A whole team in their wake
Whilst the Maxi Edmond de Rothschild was preparing to cast off to the applause of a public who had come out in force despite the wintry atmosphere reigning on Saturday afternoon, Cyril Dardashti, the director of Gitana Team, made no secret of his delight: “We’re launching off on our second departure this winter and we’re very happy that this window is opening up to enable the crew to get out on the water and show what they’re made of. It’s been a month since the boat was repaired and we’ve been preparing to snap up a favourable opportunity. Taking on the Jules Verne Trophy is one of the main objectives in our programme. Together with Team Verdier, we devised and designed this boat for this type of major record with the goal of experiencing offshore flight. It’s a real pleasure to truly fulfil the brief. The times planned by Marcel van Triest and the routing are good to both the equator and Cape Agulhas, the crew and the boat are ready to go, so it’s safe to say that we couldn’t ask for more! The guys are keen to get going and our owners, the shore crew and all the associates of the Edmond de Rothschild Group are behind them. For the boat to set sail and pit itself against this fabulous record is just what we were all waiting for!”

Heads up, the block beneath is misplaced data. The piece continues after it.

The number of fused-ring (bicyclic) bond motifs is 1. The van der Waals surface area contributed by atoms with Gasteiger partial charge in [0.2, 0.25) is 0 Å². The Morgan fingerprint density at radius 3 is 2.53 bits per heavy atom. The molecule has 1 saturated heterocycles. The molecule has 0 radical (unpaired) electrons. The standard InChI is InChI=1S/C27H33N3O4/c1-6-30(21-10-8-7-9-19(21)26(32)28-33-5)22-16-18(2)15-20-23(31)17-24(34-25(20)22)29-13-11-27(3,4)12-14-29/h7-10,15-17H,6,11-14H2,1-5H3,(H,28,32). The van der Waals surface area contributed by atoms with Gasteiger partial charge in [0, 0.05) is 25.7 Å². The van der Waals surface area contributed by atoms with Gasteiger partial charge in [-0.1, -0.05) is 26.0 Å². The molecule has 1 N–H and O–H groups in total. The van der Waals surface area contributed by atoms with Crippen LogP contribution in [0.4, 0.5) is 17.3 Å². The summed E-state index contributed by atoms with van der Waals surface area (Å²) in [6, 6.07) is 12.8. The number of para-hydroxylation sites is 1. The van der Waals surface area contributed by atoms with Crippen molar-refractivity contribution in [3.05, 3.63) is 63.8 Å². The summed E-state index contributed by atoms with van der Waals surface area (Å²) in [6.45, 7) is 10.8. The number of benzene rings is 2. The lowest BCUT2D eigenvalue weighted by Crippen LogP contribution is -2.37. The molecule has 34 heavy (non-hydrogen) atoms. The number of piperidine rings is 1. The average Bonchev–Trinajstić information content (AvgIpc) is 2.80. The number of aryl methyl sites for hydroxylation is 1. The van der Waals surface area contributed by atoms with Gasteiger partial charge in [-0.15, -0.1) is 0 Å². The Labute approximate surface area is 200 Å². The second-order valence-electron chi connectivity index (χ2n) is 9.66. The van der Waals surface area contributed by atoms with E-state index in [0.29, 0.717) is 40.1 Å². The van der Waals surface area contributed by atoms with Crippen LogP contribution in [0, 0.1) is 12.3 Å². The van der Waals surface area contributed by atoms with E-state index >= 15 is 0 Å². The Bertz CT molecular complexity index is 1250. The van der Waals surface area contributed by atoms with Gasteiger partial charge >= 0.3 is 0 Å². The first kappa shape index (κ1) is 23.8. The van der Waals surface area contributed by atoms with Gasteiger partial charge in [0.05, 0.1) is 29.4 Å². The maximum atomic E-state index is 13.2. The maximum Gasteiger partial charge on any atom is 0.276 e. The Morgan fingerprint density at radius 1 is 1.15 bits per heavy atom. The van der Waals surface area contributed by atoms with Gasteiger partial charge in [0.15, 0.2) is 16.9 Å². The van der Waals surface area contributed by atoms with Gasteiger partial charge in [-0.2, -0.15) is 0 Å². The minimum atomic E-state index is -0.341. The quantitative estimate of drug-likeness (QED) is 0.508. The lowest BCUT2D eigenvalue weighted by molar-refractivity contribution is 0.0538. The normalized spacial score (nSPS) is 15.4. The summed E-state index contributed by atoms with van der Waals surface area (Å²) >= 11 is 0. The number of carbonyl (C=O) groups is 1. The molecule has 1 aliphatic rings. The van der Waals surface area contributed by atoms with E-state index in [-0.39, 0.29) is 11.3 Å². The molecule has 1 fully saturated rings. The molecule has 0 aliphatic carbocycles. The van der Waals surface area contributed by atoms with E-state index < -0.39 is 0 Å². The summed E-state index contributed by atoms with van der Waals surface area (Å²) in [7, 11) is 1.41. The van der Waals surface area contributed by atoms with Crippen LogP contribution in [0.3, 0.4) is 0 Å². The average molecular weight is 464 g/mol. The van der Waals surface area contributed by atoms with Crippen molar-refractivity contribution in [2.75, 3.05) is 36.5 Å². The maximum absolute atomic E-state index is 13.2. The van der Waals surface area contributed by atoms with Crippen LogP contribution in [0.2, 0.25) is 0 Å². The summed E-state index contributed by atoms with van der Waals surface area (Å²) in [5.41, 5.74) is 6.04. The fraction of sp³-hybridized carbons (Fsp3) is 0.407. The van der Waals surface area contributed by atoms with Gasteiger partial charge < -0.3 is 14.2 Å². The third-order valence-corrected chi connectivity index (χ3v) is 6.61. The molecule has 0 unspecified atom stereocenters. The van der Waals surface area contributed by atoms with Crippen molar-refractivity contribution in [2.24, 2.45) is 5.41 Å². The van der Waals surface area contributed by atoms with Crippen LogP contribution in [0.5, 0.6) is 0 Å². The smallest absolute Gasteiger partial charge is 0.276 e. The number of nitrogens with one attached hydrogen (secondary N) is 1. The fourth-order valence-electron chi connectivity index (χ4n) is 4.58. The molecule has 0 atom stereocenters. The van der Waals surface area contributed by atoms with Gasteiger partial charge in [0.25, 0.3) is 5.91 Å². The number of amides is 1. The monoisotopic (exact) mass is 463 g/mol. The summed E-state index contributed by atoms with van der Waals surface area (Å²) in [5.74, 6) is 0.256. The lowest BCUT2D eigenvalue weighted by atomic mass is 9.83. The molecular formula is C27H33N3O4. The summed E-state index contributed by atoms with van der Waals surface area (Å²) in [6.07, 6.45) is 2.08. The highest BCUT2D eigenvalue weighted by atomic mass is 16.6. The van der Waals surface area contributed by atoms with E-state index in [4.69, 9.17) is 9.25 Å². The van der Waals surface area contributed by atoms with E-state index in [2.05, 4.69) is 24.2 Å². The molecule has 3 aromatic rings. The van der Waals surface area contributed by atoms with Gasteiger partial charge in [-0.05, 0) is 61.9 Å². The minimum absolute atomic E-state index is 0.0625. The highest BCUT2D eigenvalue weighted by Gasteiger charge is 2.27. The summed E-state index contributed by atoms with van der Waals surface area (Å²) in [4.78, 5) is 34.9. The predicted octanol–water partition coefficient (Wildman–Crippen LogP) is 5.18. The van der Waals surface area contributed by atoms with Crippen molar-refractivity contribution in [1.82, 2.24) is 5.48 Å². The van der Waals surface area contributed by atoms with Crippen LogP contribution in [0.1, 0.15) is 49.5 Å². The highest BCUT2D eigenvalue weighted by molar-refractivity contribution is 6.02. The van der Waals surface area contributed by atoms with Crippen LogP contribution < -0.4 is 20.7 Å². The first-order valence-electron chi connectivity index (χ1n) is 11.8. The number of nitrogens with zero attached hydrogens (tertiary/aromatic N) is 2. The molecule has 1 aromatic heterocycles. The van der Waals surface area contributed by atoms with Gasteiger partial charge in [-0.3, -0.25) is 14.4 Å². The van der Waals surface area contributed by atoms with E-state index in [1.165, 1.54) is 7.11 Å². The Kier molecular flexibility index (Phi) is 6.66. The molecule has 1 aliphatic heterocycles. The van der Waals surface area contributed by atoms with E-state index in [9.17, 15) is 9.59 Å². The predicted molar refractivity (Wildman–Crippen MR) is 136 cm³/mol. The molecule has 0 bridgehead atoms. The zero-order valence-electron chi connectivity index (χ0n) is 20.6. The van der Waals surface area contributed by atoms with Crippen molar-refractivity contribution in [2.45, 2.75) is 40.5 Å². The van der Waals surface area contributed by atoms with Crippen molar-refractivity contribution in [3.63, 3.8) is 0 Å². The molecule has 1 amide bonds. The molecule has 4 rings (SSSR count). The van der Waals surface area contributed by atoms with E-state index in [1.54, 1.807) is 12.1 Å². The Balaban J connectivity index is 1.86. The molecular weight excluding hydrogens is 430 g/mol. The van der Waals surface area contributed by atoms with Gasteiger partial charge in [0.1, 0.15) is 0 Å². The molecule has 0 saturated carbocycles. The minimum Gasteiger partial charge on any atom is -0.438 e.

Franck Cammas: “We’re delighted to have this fine window opening ahead of us. It’s our second attempt and we’re approaching it with a great deal more hope than the first. Added to that, the conditions are in our favour for this nocturnal, moonless yet star-studded departure. It’s sure to be chilly, but we’ll very soon hook up with warmer latitudes. Everything’s going to play out very quickly. I hope that we’re going to be successful, even though it’s a lengthy adventure taking shape ahead of the Maxi Edmond de Rothschild’s bows. After the start, we have 24 hours with quite a lot of breeze and some manœuvres, especially around Cape Finisterre, before we hook onto the trade wind. It’s really nice to find ourselves in the thick of the action as a crew. Fingers crossed that we’ll make it back to Brest as soon as possible after fully completing our big lap of the planet.”